For more than a year I’ve been downloading my Snapchat stories each day, then uploading them to Facebook (with Privacy settings at “Just Me”).

While I love the concept of disposable media and data impermanence, I also wanted to save a lot of those memories to relive later. Especially of my small kids.

Source: Snapchat introduces Memories: a searchable, shareable archive of your snaps | The Verge

We live in the most amazing times.

“In other words: Warner had just DMCA’d an artificial reconstruction of a film about artificial intelligence being indistinguishable from humans, because it couldn’t distinguish between the simulation and the real thing.”

Source: A guy trained a machine to “watch” Blade Runner. Then things got seriously sci-fi. – Vox

Great read from danah boyd on this ridiculous assertion that Mark Zuckerberg’s leadership will keep Facebook neutral.

Algorithms can’t be unbiased because they are programmed by biased humans, for starters…

What is of concern right now is not that human beings are playing a role in shaping the news — they always have — it is the veneer of objectivity provided by Facebook’s interface, the claims of neutrality enabled by the integration of algorithmic processes, and the assumption that what is prioritized reflects only the interests and actions of the users (the “public sphere”) and not those of Facebook, advertisers, or other powerful entities.

Source: Facebook Must Be Accountable to the Public — Data & Society: Points

I hadn’t thought of the personal information diaspora happening on Facebook as being a subtle, subconscious reaction to monetization.

Interesting thoughts from Warren Ellis in his latest newsletter.

“…users now use Facebook more like Tumblr, posting memes and gifs instead of personal updates because Facebook can’t pull marketing insight data for resale so well off memes and gifs.”

Source: [ORBITAL OPERATIONS] 1may16

Greg Swan Snapchat space150

Just over three years ago I was on WCCO explaining that Snapchat was the next big thing. Fast forward to 2016, and it’s been pretty fantastic experimenting with how brands interact with consumers in the popular chat app.

Specifically, at space150 this year we ran our summer internship program through Snapchat. We were the first company to advertise jobs exclusively through Snapchat geofilters, and the results have been extremely successful.

Here are a few of the filters we blanketed 29 colleges campuses from LA to NY with…

space150 Snapchat Tinder

space150 Snapchat SuhDude

space150 Snapchat Work Work

And here’s some of the media buzz about the program…

The Next Web: Your Snapchat story could soon land you a job:

How a person comes across on paper and in person or on film can be very different so combining a social element with someone’s academic and professional record is a much better approach to getting a full picture of the individual. Here’s to hoping more companies adopt this application process in the future and ditch the age-old application forms.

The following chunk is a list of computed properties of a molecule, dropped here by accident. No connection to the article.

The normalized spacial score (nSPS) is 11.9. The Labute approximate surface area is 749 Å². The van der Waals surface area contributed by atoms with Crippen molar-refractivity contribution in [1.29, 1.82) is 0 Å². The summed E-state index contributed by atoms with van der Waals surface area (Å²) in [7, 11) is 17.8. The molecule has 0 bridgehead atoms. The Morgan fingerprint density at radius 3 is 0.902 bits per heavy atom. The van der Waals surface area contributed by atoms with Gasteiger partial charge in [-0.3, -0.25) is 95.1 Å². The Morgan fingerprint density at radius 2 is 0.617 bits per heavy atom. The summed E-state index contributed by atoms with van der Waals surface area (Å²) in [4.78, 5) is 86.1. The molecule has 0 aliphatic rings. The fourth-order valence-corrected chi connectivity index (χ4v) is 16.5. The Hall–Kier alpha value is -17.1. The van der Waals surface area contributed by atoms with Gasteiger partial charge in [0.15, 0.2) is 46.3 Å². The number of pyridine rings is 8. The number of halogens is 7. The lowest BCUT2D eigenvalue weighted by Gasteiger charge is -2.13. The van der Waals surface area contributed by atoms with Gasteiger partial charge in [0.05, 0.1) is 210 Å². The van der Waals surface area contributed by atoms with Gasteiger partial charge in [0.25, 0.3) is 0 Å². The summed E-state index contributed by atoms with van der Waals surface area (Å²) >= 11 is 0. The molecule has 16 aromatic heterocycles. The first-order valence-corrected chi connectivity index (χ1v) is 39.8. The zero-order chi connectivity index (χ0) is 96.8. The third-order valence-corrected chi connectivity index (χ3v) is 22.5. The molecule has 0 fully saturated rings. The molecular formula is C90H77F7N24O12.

Campaign/PR Week: Agency uses Snapchat geofilters to hunt for interns:

This is the first time the agency has dedicated the entire recruitment process to Snapchat. Greg Swan, vice president of social, public relations and emerging media, says the social-media platform is already a place where students connect with friends and influencers. For an agency that receives 100 applications for every open intern position, Snapchat makes it easier to find what Swan calls “thinkers, disrupters and visionaries.”

“Whereas using Twitter to recruit was a story in 2009,” he says, “today’s recruiting medium of choice for top social-minded candidates is Snapchat.”

Candidates are expected to create a “snap story” to promote one of space150’s clients, a list that includes Nike, Buffalo Wild Wings and American Express. But there’s a twist: the story should be targeted at audiences in the year 2020. The agency will review the stories after an April 10 deadline and top candidates will be interviewed for an annual program that begins in June.

Swan says, “We wanted to cut through the traditional intern outreach and make something that captured attention and catalyzed candidates to spread the word for us.”

DigiDay: An agency is using Snapchat geofilters to find interns:

Instead of relying on standard resumes and interviews, the agency is challenging candidates to create a Snapchat story for the Space150 client of their choice — for the year 2020.

And for our local CBS-affiliate story, we even geofilter bombed their office. Because that’s a thing you can do now…

WCCO: Local company seeks interns through Snapchat: